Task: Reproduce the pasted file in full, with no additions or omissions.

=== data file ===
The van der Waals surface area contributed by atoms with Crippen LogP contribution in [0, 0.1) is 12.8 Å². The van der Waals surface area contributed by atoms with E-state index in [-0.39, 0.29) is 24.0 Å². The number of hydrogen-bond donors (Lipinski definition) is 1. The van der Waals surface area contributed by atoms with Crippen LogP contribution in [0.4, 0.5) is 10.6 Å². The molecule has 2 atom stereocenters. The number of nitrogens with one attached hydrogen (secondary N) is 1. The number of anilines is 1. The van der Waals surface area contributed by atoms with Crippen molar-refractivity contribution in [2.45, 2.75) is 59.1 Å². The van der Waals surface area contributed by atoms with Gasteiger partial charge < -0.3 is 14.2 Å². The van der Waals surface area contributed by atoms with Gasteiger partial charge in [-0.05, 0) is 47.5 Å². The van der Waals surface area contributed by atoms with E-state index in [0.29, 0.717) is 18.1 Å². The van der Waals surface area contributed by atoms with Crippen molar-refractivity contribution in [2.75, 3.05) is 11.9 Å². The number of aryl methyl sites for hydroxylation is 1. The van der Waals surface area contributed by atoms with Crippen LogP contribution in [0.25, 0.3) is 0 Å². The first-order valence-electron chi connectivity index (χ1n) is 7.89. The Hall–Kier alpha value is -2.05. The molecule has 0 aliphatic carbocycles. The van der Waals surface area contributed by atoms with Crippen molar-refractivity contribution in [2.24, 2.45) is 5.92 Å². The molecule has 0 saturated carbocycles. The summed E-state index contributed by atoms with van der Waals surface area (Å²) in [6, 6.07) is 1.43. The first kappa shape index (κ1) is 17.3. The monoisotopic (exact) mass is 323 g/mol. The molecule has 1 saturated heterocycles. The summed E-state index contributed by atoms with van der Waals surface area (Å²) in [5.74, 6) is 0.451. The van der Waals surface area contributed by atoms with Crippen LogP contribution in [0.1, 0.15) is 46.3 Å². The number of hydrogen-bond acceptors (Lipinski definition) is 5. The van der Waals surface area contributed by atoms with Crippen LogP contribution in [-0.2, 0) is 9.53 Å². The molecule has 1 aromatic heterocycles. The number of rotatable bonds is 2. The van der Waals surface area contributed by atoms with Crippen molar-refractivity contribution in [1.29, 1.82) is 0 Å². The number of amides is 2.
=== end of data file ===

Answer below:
The van der Waals surface area contributed by atoms with Crippen LogP contribution in [0, 0.1) is 12.8 Å². The van der Waals surface area contributed by atoms with E-state index in [-0.39, 0.29) is 24.0 Å². The number of hydrogen-bond donors (Lipinski definition) is 1. The van der Waals surface area contributed by atoms with Crippen LogP contribution in [0.4, 0.5) is 10.6 Å². The molecule has 2 atom stereocenters. The number of nitrogens with one attached hydrogen (secondary N) is 1. The number of anilines is 1. The van der Waals surface area contributed by atoms with Crippen molar-refractivity contribution in [2.45, 2.75) is 59.1 Å². The van der Waals surface area contributed by atoms with Gasteiger partial charge < -0.3 is 14.2 Å². The van der Waals surface area contributed by atoms with Gasteiger partial charge in [-0.05, 0) is 47.5 Å². The van der Waals surface area contributed by atoms with E-state index in [0.29, 0.717) is 18.1 Å². The van der Waals surface area contributed by atoms with Crippen molar-refractivity contribution in [2.75, 3.05) is 11.9 Å². The number of aryl methyl sites for hydroxylation is 1. The van der Waals surface area contributed by atoms with Crippen LogP contribution in [0.25, 0.3) is 0 Å². The first-order valence-electron chi connectivity index (χ1n) is 7.89. The Hall–Kier alpha value is -2.05. The molecule has 0 aliphatic carbocycles. The van der Waals surface area contributed by atoms with Crippen molar-refractivity contribution in [2.24, 2.45) is 5.92 Å². The molecule has 0 saturated carbocycles. The summed E-state index contributed by atoms with van der Waals surface area (Å²) in [6, 6.07) is 1.43. The first kappa shape index (κ1) is 17.3. The monoisotopic (exact) mass is 323 g/mol. The molecule has 1 saturated heterocycles. The summed E-state index contributed by atoms with van der Waals surface area (Å²) in [5.74, 6) is 0.451. The van der Waals surface area contributed by atoms with Crippen LogP contribution in [0.1, 0.15) is 46.3 Å². The number of hydrogen-bond acceptors (Lipinski definition) is 5. The van der Waals surface area contributed by atoms with Crippen LogP contribution in [-0.2, 0) is 9.53 Å². The molecule has 1 aromatic heterocycles. The number of rotatable bonds is 2. The van der Waals surface area contributed by atoms with Crippen molar-refractivity contribution in [1.29, 1.82) is 0 Å². The number of amides is 2.